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February 18, 2020 Article 4 min read
New investors to the senior care industry can avoid costly pitfalls by adopting an eyes-wide-open approach and a willingness to learn the nuances of higher acuity medical care. Read more at McKnight’s Long Term Care.
Hospital hallway

When it comes to one of real estate’s most attractive recent plays — senior living communities — grand doesn’t equal good.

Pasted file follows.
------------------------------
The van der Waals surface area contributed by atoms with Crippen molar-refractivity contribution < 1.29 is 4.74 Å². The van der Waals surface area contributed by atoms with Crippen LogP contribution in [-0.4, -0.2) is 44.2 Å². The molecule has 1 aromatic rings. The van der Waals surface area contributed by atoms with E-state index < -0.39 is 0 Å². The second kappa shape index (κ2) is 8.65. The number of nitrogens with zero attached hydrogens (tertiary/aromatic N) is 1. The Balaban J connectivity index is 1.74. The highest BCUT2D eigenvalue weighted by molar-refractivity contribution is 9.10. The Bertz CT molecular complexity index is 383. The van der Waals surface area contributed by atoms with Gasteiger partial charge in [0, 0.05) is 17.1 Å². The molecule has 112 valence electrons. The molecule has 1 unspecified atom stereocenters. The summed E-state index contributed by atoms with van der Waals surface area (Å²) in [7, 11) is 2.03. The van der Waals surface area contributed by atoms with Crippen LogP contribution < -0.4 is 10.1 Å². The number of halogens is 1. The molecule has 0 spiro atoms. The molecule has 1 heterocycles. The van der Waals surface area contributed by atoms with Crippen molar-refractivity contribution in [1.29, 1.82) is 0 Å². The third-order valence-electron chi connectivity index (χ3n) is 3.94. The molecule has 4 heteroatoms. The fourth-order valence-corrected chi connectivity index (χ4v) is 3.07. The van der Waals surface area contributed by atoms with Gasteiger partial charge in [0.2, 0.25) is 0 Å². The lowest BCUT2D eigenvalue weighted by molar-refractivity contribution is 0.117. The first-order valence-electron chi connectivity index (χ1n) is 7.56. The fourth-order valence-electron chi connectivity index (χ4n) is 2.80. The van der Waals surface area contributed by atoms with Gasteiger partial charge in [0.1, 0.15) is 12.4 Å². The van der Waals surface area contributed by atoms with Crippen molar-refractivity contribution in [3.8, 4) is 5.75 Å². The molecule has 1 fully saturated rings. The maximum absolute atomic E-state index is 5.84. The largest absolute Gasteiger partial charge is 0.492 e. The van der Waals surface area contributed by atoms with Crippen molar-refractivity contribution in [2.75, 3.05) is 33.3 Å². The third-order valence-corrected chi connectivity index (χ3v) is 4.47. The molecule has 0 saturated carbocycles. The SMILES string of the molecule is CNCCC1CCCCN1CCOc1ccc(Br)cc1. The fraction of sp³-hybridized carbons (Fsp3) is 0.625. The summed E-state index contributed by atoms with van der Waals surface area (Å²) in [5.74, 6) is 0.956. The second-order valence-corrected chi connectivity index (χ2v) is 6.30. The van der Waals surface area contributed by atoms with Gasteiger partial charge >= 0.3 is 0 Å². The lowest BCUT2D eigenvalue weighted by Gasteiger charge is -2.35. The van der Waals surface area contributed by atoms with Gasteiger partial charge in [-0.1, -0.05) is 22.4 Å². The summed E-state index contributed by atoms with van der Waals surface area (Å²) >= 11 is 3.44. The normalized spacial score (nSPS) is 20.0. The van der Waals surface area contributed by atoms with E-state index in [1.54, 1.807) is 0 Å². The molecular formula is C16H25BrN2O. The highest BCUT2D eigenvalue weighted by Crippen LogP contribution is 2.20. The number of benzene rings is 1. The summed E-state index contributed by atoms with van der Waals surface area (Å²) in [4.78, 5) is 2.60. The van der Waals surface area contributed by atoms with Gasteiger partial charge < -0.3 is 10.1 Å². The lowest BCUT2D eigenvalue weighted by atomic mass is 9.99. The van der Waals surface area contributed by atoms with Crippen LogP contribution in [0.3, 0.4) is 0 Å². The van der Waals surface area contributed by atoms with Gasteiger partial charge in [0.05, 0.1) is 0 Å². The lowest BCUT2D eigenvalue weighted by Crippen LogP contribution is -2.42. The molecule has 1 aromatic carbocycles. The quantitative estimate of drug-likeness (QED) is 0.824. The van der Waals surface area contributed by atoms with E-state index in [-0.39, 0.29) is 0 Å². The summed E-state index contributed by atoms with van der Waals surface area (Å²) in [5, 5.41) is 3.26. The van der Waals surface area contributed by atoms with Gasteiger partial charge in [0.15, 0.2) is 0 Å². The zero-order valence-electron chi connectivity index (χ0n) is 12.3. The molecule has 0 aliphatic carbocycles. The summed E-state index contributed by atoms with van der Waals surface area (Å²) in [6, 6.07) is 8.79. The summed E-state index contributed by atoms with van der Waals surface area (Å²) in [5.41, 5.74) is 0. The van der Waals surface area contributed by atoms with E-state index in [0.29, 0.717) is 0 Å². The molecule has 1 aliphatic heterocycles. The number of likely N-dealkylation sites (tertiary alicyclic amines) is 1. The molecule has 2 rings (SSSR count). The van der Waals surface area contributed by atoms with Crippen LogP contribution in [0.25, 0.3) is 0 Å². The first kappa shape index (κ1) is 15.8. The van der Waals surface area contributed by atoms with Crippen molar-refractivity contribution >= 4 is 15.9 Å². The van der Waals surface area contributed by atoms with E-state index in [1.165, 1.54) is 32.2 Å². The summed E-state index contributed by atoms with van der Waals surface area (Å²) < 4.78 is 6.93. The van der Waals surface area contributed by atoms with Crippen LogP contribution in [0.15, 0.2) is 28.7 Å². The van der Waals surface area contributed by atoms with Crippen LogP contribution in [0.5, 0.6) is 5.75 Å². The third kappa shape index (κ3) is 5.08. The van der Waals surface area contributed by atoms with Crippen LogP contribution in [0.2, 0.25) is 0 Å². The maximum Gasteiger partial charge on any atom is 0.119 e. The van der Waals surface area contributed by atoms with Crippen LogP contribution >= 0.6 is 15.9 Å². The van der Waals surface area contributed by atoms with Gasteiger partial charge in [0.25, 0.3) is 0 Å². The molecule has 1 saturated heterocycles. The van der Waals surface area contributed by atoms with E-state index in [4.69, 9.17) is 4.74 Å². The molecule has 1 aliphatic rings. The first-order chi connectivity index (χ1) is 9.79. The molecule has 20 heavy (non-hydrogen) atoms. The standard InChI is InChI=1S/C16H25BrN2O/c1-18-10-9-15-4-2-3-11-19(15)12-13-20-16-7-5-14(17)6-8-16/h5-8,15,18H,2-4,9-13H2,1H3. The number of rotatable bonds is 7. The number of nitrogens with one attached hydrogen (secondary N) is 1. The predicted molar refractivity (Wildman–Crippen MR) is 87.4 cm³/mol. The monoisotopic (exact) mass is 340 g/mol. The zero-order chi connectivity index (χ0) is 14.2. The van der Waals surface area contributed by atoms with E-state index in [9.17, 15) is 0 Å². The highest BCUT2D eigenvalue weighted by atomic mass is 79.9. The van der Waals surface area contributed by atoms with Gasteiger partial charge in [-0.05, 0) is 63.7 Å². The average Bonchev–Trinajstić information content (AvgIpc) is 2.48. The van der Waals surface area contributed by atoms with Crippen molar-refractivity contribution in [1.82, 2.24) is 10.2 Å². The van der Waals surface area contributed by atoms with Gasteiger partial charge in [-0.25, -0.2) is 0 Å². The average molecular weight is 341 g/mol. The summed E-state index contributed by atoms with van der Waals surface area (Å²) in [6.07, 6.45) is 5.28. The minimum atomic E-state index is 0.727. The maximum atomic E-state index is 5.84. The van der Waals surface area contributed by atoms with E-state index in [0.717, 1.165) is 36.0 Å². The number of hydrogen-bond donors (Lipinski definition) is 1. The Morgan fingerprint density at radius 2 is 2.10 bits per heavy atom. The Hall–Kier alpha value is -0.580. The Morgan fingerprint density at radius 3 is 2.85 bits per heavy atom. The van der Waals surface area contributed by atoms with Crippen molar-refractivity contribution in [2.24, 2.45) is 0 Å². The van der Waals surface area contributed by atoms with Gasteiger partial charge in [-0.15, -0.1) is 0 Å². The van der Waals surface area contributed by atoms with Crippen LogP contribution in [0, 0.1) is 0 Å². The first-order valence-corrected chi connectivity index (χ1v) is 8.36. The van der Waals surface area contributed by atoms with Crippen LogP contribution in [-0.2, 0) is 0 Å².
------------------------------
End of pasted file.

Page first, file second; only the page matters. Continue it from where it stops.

One of the most common features of the more dated buildings I see are sweeping staircases leading up from an opulent hotel-style foyer. It might seem impressive at first glance, but for investors who’re considering buying the community, it should be a red flag. For more elderly residents, that staircase is a life-threatening tripping hazard that also could sink a company. And how are frail seniors meant to evacuate down those stairs in an emergency?

Many buildings with such features were designed in the 1970s and 1980s for the low acuity, social-care model of assisted living. Increasingly, however, they’re unsuitable for the more intensive medical elements that are in demand today.

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